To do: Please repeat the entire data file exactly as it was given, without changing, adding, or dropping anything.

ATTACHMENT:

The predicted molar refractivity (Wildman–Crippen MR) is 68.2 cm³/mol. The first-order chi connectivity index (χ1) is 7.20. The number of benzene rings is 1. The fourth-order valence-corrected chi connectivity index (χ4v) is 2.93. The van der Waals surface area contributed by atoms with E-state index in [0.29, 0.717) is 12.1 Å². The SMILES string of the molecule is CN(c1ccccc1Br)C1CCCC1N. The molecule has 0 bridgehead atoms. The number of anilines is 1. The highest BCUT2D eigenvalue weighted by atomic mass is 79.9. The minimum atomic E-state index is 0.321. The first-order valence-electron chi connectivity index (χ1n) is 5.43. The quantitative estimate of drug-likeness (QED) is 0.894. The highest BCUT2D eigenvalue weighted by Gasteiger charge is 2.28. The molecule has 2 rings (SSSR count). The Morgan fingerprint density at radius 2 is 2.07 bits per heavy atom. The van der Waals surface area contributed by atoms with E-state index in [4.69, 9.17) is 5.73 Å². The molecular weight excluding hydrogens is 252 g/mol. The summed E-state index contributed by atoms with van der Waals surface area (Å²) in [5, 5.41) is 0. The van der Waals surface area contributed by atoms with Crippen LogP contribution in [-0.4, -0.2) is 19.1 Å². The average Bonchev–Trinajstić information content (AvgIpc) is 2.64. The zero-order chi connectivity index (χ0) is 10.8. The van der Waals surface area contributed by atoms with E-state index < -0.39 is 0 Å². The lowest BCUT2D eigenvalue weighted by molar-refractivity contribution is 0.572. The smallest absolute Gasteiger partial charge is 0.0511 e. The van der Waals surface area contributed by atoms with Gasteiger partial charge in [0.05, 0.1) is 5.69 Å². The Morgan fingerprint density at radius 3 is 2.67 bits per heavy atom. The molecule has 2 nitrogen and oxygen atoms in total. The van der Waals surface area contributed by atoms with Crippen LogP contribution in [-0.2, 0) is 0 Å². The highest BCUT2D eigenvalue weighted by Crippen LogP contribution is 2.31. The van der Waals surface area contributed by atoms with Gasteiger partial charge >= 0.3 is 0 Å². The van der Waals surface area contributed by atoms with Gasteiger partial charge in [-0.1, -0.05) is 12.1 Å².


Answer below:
The predicted molar refractivity (Wildman–Crippen MR) is 68.2 cm³/mol. The first-order chi connectivity index (χ1) is 7.20. The number of benzene rings is 1. The fourth-order valence-corrected chi connectivity index (χ4v) is 2.93. The van der Waals surface area contributed by atoms with E-state index in [0.29, 0.717) is 12.1 Å². The SMILES string of the molecule is CN(c1ccccc1Br)C1CCCC1N. The molecule has 0 bridgehead atoms. The number of anilines is 1. The highest BCUT2D eigenvalue weighted by atomic mass is 79.9. The minimum atomic E-state index is 0.321. The first-order valence-electron chi connectivity index (χ1n) is 5.43. The quantitative estimate of drug-likeness (QED) is 0.894. The highest BCUT2D eigenvalue weighted by Gasteiger charge is 2.28. The molecule has 2 rings (SSSR count). The Morgan fingerprint density at radius 2 is 2.07 bits per heavy atom. The van der Waals surface area contributed by atoms with E-state index in [4.69, 9.17) is 5.73 Å². The molecular weight excluding hydrogens is 252 g/mol. The summed E-state index contributed by atoms with van der Waals surface area (Å²) in [5, 5.41) is 0. The van der Waals surface area contributed by atoms with Crippen LogP contribution in [-0.4, -0.2) is 19.1 Å². The average Bonchev–Trinajstić information content (AvgIpc) is 2.64. The zero-order chi connectivity index (χ0) is 10.8. The van der Waals surface area contributed by atoms with E-state index < -0.39 is 0 Å². The lowest BCUT2D eigenvalue weighted by molar-refractivity contribution is 0.572. The smallest absolute Gasteiger partial charge is 0.0511 e. The van der Waals surface area contributed by atoms with Gasteiger partial charge in [0.05, 0.1) is 5.69 Å². The Morgan fingerprint density at radius 3 is 2.67 bits per heavy atom. The molecule has 2 nitrogen and oxygen atoms in total. The van der Waals surface area contributed by atoms with Crippen LogP contribution in [-0.2, 0) is 0 Å². The highest BCUT2D eigenvalue weighted by Crippen LogP contribution is 2.31. The van der Waals surface area contributed by atoms with Gasteiger partial charge >= 0.3 is 0 Å². The van der Waals surface area contributed by atoms with Gasteiger partial charge in [-0.1, -0.05) is 12.1 Å².